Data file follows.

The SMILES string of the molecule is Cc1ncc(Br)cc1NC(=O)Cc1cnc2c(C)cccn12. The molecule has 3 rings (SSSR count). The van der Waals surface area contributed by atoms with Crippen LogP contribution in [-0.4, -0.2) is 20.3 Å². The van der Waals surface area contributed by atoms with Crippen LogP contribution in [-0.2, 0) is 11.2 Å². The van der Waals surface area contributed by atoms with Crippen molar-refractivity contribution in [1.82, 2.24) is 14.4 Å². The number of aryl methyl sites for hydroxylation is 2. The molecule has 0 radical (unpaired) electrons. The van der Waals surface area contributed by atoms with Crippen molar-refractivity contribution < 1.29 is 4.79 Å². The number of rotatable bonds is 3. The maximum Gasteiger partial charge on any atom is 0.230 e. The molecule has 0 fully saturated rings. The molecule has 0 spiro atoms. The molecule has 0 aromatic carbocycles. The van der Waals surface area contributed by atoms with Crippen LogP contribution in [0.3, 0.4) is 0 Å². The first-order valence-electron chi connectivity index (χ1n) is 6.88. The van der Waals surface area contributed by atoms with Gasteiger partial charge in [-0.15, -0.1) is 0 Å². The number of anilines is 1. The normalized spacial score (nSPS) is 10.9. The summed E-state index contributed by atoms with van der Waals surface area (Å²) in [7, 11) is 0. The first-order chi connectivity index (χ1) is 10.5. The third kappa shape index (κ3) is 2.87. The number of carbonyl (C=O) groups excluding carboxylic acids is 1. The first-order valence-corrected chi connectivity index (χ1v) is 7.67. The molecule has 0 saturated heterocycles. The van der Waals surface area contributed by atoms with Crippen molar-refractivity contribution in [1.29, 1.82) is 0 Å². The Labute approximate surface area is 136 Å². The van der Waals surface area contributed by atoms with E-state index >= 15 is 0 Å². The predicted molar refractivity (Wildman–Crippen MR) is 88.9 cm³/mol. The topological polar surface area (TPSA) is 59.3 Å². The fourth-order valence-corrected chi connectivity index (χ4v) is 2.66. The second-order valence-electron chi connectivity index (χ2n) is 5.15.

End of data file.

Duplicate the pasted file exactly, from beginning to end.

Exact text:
The SMILES string of the molecule is Cc1ncc(Br)cc1NC(=O)Cc1cnc2c(C)cccn12. The molecule has 3 rings (SSSR count). The van der Waals surface area contributed by atoms with Crippen LogP contribution in [-0.4, -0.2) is 20.3 Å². The van der Waals surface area contributed by atoms with Crippen LogP contribution in [-0.2, 0) is 11.2 Å². The van der Waals surface area contributed by atoms with Crippen molar-refractivity contribution in [1.82, 2.24) is 14.4 Å². The number of aryl methyl sites for hydroxylation is 2. The molecule has 0 radical (unpaired) electrons. The van der Waals surface area contributed by atoms with Crippen molar-refractivity contribution < 1.29 is 4.79 Å². The number of rotatable bonds is 3. The maximum Gasteiger partial charge on any atom is 0.230 e. The molecule has 0 fully saturated rings. The molecule has 0 spiro atoms. The molecule has 0 aromatic carbocycles. The van der Waals surface area contributed by atoms with Crippen LogP contribution in [0.3, 0.4) is 0 Å². The first-order valence-electron chi connectivity index (χ1n) is 6.88. The van der Waals surface area contributed by atoms with Gasteiger partial charge in [-0.15, -0.1) is 0 Å². The number of anilines is 1. The normalized spacial score (nSPS) is 10.9. The summed E-state index contributed by atoms with van der Waals surface area (Å²) in [7, 11) is 0. The first-order chi connectivity index (χ1) is 10.5. The third kappa shape index (κ3) is 2.87. The number of carbonyl (C=O) groups excluding carboxylic acids is 1. The first-order valence-corrected chi connectivity index (χ1v) is 7.67. The molecule has 0 saturated heterocycles. The van der Waals surface area contributed by atoms with Crippen molar-refractivity contribution in [1.29, 1.82) is 0 Å². The Labute approximate surface area is 136 Å². The van der Waals surface area contributed by atoms with E-state index >= 15 is 0 Å². The predicted molar refractivity (Wildman–Crippen MR) is 88.9 cm³/mol. The topological polar surface area (TPSA) is 59.3 Å². The fourth-order valence-corrected chi connectivity index (χ4v) is 2.66. The second-order valence-electron chi connectivity index (χ2n) is 5.15.